- Robert Fripp

"Everyone knows rock n' roll attained perfection in 1974. It's a scientific fact."
- Homer Simpson
Chataqua
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« Reply #27 on: December 31, 2006, 07:12:07 AM »

Well, any type of music referes to any other music in some way. Music is full of those references. I completely agree with your point, Marcus. I think prog and classical music is those genres where musical references are most "visible", at least they're most common in those genres.

Another question (since it now seems to me that we agree Wink):
Why does it seem for me that the average prog-listener is either a professional musician, has been a musician, or have been working with music in some way at some point in life? I have noticed that there are much more "music-related" people listening to prog than people with very small, if any, musical experience. This may be wrong, I don't know, but I often have bigger trouble with showing prog to those friends of mine who don't have a certian amount of musical experience, than to those friends of mine who have musical experience.
Myself, I believe this has to do with complexity. Pop-music and rock-music in general is fair enough, but for me, it doesn't give me a challenge to notice what's going on. Prog, on the other hand, is so complex that it gives me a real challenge to notice what's happening.

What do you think?
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Marcus
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« Reply #28 on: January 01, 2007, 05:35:48 PM »

Chataqua, you're right that prog music gives more challenge for listening than "normal" pop-music. And it's also true that for some listeners this challenge is simply too big - especially if you don't even want any challenges from your music, which is often the case. I talked about this issue with my friend some months ago and he (altough doesn't understand anything about music at all) thought that without musical experience it's impossible to get inside prog. But I am not sharing this opinion 100%. Simple example is Pink Floyd, which is a good prog band, but still easy to approach. But to approach avant-garde jazz is different thing. If I want to analyze the music at the same time when listening it - what listeners with musical experince often do - then pop-rock is far too boring, or at least I can't find any inspiration from it. On the other, Captain Beefheart may be far too much of a challenge for some listeners, although (at least in my opinion) liking it doesn't require any analythics, but on the contrary, abondoning of it.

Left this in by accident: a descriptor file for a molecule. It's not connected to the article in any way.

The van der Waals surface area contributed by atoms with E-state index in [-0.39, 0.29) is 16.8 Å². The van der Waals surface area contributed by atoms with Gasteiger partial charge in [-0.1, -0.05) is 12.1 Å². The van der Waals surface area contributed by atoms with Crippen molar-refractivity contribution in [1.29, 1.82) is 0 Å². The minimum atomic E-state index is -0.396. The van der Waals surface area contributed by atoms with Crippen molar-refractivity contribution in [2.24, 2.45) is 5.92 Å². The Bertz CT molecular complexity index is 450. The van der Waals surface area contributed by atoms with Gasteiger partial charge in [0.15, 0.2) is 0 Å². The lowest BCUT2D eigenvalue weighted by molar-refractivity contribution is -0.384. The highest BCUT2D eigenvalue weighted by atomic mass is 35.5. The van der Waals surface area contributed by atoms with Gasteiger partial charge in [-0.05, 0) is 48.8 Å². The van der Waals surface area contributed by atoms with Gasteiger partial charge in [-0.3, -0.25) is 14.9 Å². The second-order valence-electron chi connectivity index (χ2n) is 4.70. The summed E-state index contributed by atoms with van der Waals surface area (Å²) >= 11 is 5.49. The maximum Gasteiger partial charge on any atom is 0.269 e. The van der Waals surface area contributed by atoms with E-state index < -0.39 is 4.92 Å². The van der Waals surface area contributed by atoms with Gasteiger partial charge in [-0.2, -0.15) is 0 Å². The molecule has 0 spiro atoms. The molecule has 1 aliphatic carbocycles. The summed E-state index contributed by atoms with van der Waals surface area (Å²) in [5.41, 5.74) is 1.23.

So, in my opinion one important thing in prog is that listener has to be open to all challenges that the music puts on him/her. To love prog may require patience to listen the album at least 10 times before deleting the mp3-files and often the 10th time may be the day to notice, that "ou my God - this is great!!!", and this has happened to me. But sometimes I simply don't want any challenges from my music, but that doesn't mean that I put Robin Williams on. On those days I'd rather listen Caravan's 'Golf Girl', but on some other day, 'Golf Girl' can also be a real challenge, if I want to. Maybe you're right Chataqua that listening and appreciating prog requires something from the listener, but in my opinion it is not just musical experience.
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"King Crimson ceased to exist in Septemper 1974, which was when all English bands in that genre should have ceased to exist."
- Robert Fripp

"Everyone knows rock n' roll attained perfection in 1974. It's a scientific fact."
- Homer Simpson
Chataqua
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« Reply #29 on: January 01, 2007, 06:39:54 PM »

I don't say that to listen to prog, or enjoy prog, for that matter, you'll have some musical experience. If that was the case, I wouldn't spent hours trying to convince friends with no musical experience at all to listen to prog. But what I have noticed is that when I speak with friends outside my academy, they haven't heard about Spock's Beard or other famous prog-bands from the early/late 90s. But they have of course heard of Pink Floyd and Genesis, but in the latter they have mostly heard from Genesis' post-prog era. The opposite is often the case when I speak to co-students at my academy. They have often heard of Spock's Beard. One of the first things I experienced at this academy, was a girl who came to me and asked if I listen to prog, and if I've ever heard Porcupine Tree. Suddenly, I was being recommended prog, instead of being the one who recommends. It was a pretty weird situation for me. And that's the basis of my previous post. Most of the musicians I deal with on a regular basis, have heard of theese bands, and know what I talk about when I use the term "progressive rock", and most "non-musicians" have not.